This coming Saturday, March 26, marks what would have been playwright Tennessee Williams’ 100th birthday.

Williams’ legacy will be his contributions to the evolution of realism into expressionism. Through the efforts of over 200 students and professionals, and the collaboration between the Georgetown Theater and Performance Studies Program, the American Studies department, the Arena Stage and the Mead Center for American Theater, Artistic Director professor Derek Goldman will be able to witness his vision, two years in the making, come to fruition.

The Tenn Cent Festival officially opened on Thursday with an event titled, “An Onstage Conversation with Edward Albee,” a Pulitzer Prize and Tony Award winning American playwright. This event took the form of a conversation, directed by Susan Stamberg, intertwined with performances curated by Edward Albee. Following this event, there was a reception and a performance of “The Glass Menagerie,” Williams’ first Broadway hit. The play has been running since Feb. 24, and will show for the last time this Saturday, March 26, throughout the day and Sunday, March 27 at 1:30 p.m.   Events will include readings of some of the works of Tennessee Williams, panel discussions focused on his work and different aspects of society and, of course, performances of his original plays.

The Tenn Cent Fest will have about 30 total events featuring students, professors and other non-Georgetown professionals. Moreover, a wide array of the works of Tennessee Williams will be spotlighted, giving festival attendees a very thorough look into the mind of one of the greatest American playwrights.

As described by Goldman, Tennessee Williams was the “American Shakespeare in terms of the particular power of the work, the sort of poetic sensitivity of the work, the elevated language in the work and great storytelling.” As an artist, Williams soaked everything in his own personal experiences to compose works like “Cat on a Hot Tin Roof,” “The Glass Menagerie” and “Camino Real.” For instance, Williams’ sister and closest family member Rose suffered from a botched lobotomy, and, after this experience, Williams was never the same. As a result, themes of madness and lobotomy are found throughout his works.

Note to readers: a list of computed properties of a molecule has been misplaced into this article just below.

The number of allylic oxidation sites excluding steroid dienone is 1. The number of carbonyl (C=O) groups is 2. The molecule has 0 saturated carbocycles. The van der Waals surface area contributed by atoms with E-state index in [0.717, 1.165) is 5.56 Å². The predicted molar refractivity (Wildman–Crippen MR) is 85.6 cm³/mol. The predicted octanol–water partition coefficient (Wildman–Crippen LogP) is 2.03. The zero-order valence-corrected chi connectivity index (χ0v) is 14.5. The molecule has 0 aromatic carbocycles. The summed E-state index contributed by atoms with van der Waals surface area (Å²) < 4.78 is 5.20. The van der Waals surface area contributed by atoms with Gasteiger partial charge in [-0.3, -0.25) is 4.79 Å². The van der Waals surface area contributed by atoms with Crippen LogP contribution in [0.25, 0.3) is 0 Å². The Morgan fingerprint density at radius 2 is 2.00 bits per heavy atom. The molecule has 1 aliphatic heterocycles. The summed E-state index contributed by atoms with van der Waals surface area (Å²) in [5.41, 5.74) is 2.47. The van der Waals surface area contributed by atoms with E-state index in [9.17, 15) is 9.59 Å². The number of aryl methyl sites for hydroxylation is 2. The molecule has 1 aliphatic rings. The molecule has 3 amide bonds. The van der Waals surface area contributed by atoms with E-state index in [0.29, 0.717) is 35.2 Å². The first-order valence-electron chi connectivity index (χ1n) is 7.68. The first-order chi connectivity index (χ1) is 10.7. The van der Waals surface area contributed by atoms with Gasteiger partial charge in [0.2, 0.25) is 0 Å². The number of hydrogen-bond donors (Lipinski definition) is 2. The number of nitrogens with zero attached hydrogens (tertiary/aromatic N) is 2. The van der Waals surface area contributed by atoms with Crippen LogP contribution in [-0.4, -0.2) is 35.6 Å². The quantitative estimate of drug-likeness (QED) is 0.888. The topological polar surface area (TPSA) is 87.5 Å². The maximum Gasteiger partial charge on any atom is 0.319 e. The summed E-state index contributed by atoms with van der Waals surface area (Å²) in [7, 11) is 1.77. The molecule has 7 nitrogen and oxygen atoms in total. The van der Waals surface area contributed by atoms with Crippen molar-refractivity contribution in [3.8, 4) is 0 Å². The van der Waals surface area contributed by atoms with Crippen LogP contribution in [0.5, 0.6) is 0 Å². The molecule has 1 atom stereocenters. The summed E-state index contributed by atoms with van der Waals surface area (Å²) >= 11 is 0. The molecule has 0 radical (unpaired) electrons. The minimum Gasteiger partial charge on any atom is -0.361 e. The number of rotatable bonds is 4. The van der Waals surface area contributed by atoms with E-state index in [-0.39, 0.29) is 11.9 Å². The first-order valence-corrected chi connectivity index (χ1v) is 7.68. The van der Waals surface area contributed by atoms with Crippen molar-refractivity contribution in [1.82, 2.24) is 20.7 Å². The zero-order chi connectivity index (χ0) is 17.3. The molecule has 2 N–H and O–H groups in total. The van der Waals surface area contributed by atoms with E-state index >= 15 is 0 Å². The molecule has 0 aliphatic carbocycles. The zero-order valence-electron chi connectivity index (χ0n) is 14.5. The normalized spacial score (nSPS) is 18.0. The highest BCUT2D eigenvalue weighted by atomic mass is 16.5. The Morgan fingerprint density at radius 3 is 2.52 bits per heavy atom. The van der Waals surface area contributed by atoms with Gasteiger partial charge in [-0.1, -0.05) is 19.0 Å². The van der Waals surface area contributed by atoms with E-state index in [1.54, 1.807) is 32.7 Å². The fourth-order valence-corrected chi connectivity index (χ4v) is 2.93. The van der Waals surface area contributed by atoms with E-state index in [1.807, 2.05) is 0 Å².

As a homosexual playwright during a time when intolerance was common, Williams understood what it meant to be an outsider. As a result, he knew how to create worlds where castaways could find refuge. “‘Camino Real’ really creates this world, this weigh station, for desperate souls to go to, and I think it’s a beautiful and complicated play,” Goldman said. Professor Maya E. Roth, who will be participating in the festival by leading panel discussions and putting on the play “Suddenly, Last Summer” said, “his plays engaged homosexual themes sometimes in veiled ways, sometimes in explicit ways. My play is one of those — more explicit.”

Tennessee Williams is also recognized as one of the first well-known playwrights to focus on and include women in his plays. This may be a result of his close relationship with his sister Rose. To highlight this aspect of Williams’ work and personality, the Tenn Cent Fest will have a panel entitled “Women in Williams” as well as a performance of “Elegy for Rose,” a student project that grew from the Tennessee Williams class offered last semester. Moderated by Roth, the “Women in Williams” event will feature D.C. actresses Sarah Marshall and Kim Schraf.

Other famous faces that will be participating in the festival include Tony Award nominee Michael Kahn, the artistic director for Shakespeare Theatre who has previously done a lot of work on Williams’ plays.

Filmmaker and writer John Waters (“Pink Flamingo” and “Hairspray”) and American playwright and Obie Award — the Off-Broadway Theater Awards given by The Village Voice — winner Christopher Durang will also be participating in the festival. Durang will be sharing experts from his comical parody about Williams, “Desire, Desire, Desire.” Waters will put on a one-man act entitled “This Filthy World,” highlighting topics such as pedophilia, drug use and gay marriage. “He feels directly influenced [by Williams] as a queer artist,” Roth said, explaining Waters’ involvement with the festival.

With so many international festivals celebrating Tennessee Williams, what makes the Georgetown University Tenn Cent Fest stand apart from the rest? Outside of the large-scale nature of this festival, Roth believes there are several unique factors. One outstanding characteristic she pointed out in particular was the fact that Goldman was able to gain rights and access to parts of Tennessee Williams’ estate that had never been released before.

The depth of student involvement is also a noteworthy characteristic of the Hilltop’s festival. Additionally, a class on Tennessee Williams was offered here in the fall semester. As a result, many of the students are quite familiar with the works, adding to their ability to carry out all of the events in a way that truly celebrates the legacy of Tennessee Williams.

Goldman and his colleagues have worked hard to put together an event that fully conveys the importance of Tennessee Williams’ works in American culture. “We can’t pull something like this off every few months, but when we put our minds and our hearts to it, we can really pull together something very extraordinary,” Goldman said. Because Williams’ thematic content included familial life, women’s issues, homosexuality and many other politically charged issues, there will be something for everyone at the Tenn Cent Fest. If you haven’t had the opportunity to experience the Davis Performing Arts Center, this festival is a great chance to see the talent found within the Georgetown community. To find out more about the Tenn Cent Festival, visit the Georgetown University Performing Arts website.

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